Morrison believes that the action taken by students that day showed that they weren’t going to back down.

“People were saying and tweeting ‘oh just ignore them, you’re giving them what they want’,” said Morrison. “No. They want you to repent on your knees in front of them. I think that what we did stirred the pot. My voice is something to be heard and I’m not going to quiet myself at my own expense.”

Alexander expressed that he would have liked to see the university become more involved with the protest.

“If they had the time, I wish [the university] would have attempted to moderate it and quiet down some of the outrageous behavior that the protestors were doing,” said Alexander. And to promote either reasonable and calm conversation or to ask the students to leave.”

Despite the negative atmosphere at the beginning of the protest, Taylor believes that the presence of the two men had a positive impact.

“I think it united most people from the school,” said Taylor. “It created a situation where people were standing up for women’s rights and gay rights and I think it gave the campus some unity.”

Many of the students involved said that should the men return, they would do it all over again. Morrison has even made a sign that she has hanging in her room, ready to go at a moments notice. Lederle noted that if given a second chance she would like to be more prepared to talk with the men.

“I think I would perhaps rally people who are passionate about the fight for everything those men are against and have facts that I can say to the men so I don’t sound ignorant, “said Lederle. “And basically not be as heated and just calmly talk to them. They come with an agenda and want to irritate people and so I would like to confront them in a calm manner instead of just going up to them and yelling at them like I did.”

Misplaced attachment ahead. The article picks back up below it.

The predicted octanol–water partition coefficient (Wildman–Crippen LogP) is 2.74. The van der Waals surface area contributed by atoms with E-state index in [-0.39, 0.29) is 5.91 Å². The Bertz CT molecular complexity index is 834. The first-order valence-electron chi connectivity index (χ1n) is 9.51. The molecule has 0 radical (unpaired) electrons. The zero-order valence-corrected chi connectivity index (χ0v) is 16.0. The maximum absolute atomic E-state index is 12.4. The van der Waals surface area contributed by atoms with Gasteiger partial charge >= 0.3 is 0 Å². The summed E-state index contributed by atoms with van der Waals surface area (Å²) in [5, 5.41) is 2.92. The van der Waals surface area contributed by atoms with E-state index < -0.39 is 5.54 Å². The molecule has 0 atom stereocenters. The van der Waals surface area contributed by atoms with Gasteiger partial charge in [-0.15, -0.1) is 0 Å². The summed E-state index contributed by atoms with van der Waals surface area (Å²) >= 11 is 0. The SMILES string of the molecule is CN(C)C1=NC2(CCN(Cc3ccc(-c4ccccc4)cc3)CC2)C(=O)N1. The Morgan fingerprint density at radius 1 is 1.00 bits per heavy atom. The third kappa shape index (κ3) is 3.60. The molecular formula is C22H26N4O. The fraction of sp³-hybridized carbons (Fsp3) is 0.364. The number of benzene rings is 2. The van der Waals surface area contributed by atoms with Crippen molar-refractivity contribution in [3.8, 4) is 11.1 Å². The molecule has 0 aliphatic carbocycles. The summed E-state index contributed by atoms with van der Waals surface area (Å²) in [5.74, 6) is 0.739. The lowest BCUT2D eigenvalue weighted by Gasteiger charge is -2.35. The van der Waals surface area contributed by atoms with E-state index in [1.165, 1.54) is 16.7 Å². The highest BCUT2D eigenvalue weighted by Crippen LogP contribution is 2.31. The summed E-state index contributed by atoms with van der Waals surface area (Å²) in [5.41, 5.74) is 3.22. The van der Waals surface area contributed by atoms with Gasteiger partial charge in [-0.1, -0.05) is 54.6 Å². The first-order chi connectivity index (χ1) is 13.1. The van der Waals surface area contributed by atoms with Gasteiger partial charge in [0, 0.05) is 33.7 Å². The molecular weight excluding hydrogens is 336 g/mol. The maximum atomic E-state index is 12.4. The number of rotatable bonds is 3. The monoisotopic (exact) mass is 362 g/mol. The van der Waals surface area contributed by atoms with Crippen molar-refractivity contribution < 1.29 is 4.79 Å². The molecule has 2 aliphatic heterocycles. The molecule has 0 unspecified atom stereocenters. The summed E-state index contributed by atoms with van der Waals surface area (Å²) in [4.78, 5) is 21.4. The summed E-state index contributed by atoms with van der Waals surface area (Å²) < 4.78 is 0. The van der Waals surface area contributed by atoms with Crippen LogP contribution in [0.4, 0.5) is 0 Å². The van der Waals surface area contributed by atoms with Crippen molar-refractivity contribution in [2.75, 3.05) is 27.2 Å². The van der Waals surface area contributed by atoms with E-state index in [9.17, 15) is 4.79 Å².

Taylor also noted that he would confront the men again if given the chance.

“I’m a Christian,” said Taylor. “I’m also a member of College Republicans. This is something that crosses religious lines and political lines. I think that what they were saying is wrong and that people recognized it as such. I feel strongly that I am in the right here. That’s not meant to sound arrogant but I think that the majority of people on this campus are on my side. I think that this campus would do the same again if they came back and offer a strong voice against their message.”

In the case that these men do return, Alexander believes that those who are passionately opposed to what the men believe should avoid confrontation.

“If you believe yourself to be able to maintain a calm demeanor then absolutely have a conversation with them, and encourage others to do the same,” said Alexander. “Don’t be afraid to ask questions, including hard questions but be prepared to listen to the answers.”

McLaughlin advised students to not engage with groups that come on campus in future situations.

“That’s what these guys are looking for,” said McLaughlin. “They’re looking to engage people and debate people. In my humble opinion, you’re debating with an irrational person at that point and its not going to be productive. The best thing to do is ignore it, but that isn’t always an option for some people and these are issues that many people feel passionate about.”